Women’s Suffrage Women’s Suffrage occurred during the 1840s to the 1920s. Women did not have the right to vote in America until the end of World War I. All kinds of women rallied the movement because they wanted the right to vote. Other countries including, New Zealand and Australia achieved these rights earlier than America, Canada and Great Britain. In America, the movement really got its start during the Seneca Falls Convention in 1848.
Women have numerous roles in this Revolutionary War. Despite the fact that women are not permitted to join the military, several women are still serving as secret soldiers amid the Revolutionary War. The absolute most usual roles for women in the Revolutionary War are laundresses, housekeepers, cooks, water bearers, and seamstresses for the armed force. Several women additionally are serving as spies in the American Revolution. As medical attendants, house keepers, soldiers or spies, these women are risking their lives to serve the nation.
Furthermore, many women, especially in the North, filled roles as teachers and office workers. Women from both the North and South also became nurses during the war. Their goal was to help those who were injured to have a faster recovery from their injuries. Female nurses did also perform tasks such as cooking food and doing the laundry. In my opinion, the role of women greatly increased when the Civil War broke out.
Susan B. Anthony was born into a Quaker family, with the hope that everyone would one day be treated equal. She denied a chance to speak at a temperance convention because she was a woman(Susan B. Anthony). From this point on, she knew that she needed to make a change. Susan B. Anthony, because of her intense work involving women 's’ rights, highly influenced all of the societies and beliefs that were yet to come. She employed a huge role in our history because of the fact that she advocated for women’s rights, for the integration of women in the workforce, and for the abolition of slavery.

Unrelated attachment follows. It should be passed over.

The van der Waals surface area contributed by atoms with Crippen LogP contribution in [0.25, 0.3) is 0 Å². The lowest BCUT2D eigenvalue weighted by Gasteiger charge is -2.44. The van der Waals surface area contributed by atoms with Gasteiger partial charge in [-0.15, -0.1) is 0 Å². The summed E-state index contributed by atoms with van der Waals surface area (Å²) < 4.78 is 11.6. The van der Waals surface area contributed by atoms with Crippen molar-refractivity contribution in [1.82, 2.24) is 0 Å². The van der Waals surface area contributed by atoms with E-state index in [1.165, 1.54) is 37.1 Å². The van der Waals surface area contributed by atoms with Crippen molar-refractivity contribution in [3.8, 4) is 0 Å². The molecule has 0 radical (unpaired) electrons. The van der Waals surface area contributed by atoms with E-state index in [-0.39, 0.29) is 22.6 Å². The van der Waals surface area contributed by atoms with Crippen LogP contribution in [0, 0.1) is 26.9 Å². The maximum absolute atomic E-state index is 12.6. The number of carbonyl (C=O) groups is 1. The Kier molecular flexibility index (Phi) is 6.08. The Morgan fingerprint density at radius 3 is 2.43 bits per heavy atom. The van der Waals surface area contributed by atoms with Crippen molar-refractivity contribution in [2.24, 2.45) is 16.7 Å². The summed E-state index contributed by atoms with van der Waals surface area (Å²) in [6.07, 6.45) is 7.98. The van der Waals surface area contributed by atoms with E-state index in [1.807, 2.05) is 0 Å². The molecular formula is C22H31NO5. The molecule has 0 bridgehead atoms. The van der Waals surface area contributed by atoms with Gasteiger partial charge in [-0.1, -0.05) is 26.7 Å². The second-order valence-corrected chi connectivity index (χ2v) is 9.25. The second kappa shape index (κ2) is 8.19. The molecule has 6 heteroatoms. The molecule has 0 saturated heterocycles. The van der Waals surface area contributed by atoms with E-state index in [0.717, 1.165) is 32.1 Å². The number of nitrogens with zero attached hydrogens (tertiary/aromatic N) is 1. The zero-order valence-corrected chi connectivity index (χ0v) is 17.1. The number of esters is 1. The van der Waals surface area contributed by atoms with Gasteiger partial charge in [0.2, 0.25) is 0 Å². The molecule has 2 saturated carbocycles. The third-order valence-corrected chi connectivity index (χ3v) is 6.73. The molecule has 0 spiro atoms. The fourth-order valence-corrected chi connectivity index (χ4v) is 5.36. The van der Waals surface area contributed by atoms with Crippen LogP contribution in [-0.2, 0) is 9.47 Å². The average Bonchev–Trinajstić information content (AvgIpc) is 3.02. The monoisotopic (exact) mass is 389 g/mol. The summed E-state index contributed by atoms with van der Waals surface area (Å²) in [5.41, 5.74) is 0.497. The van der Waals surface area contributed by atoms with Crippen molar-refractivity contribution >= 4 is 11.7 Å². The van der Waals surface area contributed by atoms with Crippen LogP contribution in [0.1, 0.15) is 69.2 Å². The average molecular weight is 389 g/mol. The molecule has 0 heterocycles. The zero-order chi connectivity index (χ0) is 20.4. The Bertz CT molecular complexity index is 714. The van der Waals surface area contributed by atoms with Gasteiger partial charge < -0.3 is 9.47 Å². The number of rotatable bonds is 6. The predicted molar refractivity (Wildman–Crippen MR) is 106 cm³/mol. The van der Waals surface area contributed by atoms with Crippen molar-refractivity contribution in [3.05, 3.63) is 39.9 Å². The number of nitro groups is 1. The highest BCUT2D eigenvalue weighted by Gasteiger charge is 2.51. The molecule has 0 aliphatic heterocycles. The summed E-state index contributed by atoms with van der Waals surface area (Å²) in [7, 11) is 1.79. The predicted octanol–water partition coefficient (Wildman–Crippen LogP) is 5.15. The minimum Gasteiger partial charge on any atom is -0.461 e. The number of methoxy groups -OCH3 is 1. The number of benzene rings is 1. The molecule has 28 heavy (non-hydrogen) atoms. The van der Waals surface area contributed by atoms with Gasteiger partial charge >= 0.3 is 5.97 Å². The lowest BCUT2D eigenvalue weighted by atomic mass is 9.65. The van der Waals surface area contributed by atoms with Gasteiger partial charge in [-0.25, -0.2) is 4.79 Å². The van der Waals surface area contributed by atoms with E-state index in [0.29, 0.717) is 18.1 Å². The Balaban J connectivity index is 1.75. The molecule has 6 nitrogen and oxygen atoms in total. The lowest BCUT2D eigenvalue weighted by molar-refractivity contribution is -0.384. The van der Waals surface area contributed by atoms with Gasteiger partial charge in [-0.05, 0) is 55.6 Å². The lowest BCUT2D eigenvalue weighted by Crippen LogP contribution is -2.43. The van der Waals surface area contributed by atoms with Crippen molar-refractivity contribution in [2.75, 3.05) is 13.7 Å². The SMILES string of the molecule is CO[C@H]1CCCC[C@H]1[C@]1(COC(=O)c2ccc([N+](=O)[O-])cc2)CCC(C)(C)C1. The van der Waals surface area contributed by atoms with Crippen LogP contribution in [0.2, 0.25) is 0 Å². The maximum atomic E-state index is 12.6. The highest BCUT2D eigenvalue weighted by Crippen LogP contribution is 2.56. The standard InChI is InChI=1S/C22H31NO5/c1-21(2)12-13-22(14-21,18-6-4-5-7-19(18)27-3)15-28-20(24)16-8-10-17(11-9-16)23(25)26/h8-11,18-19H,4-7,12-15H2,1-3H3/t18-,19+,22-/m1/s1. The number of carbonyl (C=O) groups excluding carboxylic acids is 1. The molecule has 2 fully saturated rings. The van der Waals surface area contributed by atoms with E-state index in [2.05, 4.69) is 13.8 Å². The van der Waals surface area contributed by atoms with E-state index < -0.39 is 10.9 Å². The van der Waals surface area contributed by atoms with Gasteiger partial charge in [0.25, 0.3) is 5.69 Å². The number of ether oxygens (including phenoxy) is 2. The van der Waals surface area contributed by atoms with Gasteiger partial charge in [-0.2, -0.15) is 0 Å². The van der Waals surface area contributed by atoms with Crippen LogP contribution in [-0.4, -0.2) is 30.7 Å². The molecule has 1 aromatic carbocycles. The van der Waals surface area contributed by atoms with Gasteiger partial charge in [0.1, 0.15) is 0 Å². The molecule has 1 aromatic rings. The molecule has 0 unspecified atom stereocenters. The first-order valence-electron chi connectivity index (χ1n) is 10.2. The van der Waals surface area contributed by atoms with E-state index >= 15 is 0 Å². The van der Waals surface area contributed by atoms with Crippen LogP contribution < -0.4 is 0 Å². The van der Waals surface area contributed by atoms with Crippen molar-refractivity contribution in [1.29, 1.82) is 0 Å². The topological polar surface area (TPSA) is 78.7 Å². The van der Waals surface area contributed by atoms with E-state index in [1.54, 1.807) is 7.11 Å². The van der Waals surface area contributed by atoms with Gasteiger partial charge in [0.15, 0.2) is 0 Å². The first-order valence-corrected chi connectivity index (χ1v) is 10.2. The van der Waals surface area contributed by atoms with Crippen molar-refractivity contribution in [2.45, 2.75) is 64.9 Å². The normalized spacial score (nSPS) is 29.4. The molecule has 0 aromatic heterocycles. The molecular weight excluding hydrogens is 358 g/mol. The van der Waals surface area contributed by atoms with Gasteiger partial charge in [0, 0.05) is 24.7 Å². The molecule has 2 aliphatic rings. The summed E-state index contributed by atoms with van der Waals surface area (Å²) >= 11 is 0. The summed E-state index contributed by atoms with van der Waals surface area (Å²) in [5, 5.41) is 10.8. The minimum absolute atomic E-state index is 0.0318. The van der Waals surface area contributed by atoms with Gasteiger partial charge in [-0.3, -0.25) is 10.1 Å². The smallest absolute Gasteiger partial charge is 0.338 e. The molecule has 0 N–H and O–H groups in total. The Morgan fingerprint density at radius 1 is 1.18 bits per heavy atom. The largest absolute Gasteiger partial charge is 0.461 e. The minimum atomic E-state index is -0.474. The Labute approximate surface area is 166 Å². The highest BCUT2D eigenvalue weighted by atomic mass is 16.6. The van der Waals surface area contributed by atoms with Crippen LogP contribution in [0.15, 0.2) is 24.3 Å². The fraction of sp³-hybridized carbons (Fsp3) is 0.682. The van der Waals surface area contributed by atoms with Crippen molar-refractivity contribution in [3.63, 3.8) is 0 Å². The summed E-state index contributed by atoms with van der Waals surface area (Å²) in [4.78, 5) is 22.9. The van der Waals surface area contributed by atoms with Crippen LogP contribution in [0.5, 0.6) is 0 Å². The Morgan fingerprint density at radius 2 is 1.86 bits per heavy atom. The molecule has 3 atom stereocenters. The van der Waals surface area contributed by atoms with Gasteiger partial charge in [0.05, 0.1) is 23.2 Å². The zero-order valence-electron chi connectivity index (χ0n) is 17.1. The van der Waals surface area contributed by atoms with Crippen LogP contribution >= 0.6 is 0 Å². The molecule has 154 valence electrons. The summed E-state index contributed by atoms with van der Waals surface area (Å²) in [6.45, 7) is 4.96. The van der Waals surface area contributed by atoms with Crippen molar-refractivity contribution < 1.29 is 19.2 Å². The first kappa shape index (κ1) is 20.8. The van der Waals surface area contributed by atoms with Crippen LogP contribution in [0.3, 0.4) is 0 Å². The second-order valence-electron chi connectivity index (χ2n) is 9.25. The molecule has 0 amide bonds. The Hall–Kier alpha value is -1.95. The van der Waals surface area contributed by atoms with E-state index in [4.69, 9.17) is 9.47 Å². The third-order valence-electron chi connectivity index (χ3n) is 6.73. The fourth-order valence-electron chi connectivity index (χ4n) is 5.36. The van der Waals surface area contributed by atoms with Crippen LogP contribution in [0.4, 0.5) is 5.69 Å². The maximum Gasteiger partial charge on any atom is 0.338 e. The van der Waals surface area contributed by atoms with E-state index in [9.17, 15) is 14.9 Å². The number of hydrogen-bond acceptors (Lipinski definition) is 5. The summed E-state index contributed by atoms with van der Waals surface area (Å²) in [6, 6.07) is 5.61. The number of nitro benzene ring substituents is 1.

Ann Bates served as a peddler selling thread, needles, knives, and utensils to the American camp followers. She went to the camps and counted the number of weapons. (Women spies of the revolution Maggie MacLean). Bates also gained access to Washington’s camp. Women’s roles in history have so much influence they can encourage people like Abigail Adams and Martha Washington.
The Civil war brought large amounts of despair for people of both the North and the South. However, women during this time period were subject to a new sense of opportunity that would that would influence many to become leaders and take on important roles both on and off the battlefield. On the battle field many women were nurses and helped take care of soldiers who were wounded while others actually fought in the war disguised as men. Furthermore, women had important roles besides helping on the frontlines. Many took on new roles at home when the men in the family left to fight in the war.